EFF leader Julius Malema. Picture: Oupa Mokoena/African News Agency (ANA)

Durban – The Newcastle 'land grab' case against Economic Freedom Fighters (EFF) leader Julius Malema has been postponed to September.

Malema’s lawyers made a brief appearance in the Newcastle Magistrate’s Court on Monday, where the matter was postponed to September 9.

The firebrand leader has been charged with contravening the Riotous Assemblies Act and the Trespass Act in both Bloemfontein and Newcastle for utterances he made during EFF rallies in 2014 and 2016 respectively.

The commander-in-chief, as he is known amongst his followers, was in the Pretoria High Court last week, where he has been challenging the constitutionality of the Riotous Assemblies Act.

Malema’s attempt to have the Act declared unlawful has led to several postponements in both his Bloemfontein and Newcastle cases.

At his Pretoria appearance, the court found that it did not have the jurisdiction to declare the Riotous Assemblies Act unconstitutional.

It did, however, find a certain section of the Act – that a person who incites violence can be charged and sentenced as if they had committed actual violence -  to be at odds with the country’s constitution. 

The matter was referred to the apex court, with Malema saying he would be challenging the entire Act.

Malema is still facing charges under the Trespass Act.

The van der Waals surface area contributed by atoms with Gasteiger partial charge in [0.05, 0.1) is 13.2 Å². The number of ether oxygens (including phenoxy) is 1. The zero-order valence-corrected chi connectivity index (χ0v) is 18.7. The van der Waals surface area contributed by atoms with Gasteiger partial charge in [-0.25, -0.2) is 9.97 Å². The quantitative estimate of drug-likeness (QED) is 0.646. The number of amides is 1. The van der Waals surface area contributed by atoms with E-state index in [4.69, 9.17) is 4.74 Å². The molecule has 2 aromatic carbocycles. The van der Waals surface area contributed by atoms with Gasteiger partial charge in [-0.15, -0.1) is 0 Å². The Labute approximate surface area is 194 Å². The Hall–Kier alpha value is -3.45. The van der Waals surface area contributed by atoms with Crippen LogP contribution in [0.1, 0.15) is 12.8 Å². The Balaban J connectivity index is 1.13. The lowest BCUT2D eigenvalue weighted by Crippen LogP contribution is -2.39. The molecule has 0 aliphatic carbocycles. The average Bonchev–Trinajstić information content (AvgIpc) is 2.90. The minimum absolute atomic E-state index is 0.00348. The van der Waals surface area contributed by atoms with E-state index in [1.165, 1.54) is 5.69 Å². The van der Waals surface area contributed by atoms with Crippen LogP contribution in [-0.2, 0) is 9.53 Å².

He did not join his legal team on Monday, as he has done several times in the past when appearing. 

Malema has taken to setting up an outdoors mobile stage when appearing in Newcastle, which draws hundreds of supporters eager to hear their leader speak.

Malema’s KZN charges stem from an EFF rally that took place on June 26, 2016.

During the rally, he told his supporters to occupy land because it belonged to blacks; whites could not claim ownership of South African land, he said.

After appearing at the Newcastle court in November 2016 for those utterances, Malema stepped outside and again told his supporters to “occupy the land, because they have failed to give you the land”.

“If it means going to prison for telling you to take the land, so be it. I am not scared of prison because of the land question, but I am scared of prison if I go to prison for corruption. I don’t want to go to prison for corruption, but I want to go to prison for the land,” he told supporters.

“We are not calling for the slaughter of white people - at least for now,” he said.

Malema and his lawyers have asserted that the Riotous Assemblies Act is “a piece of apartheid legislation” that should be scrapped as it was being used to silence freedom of speech – particularly of politicians, as was done under apartheid.

African News Agency/ANA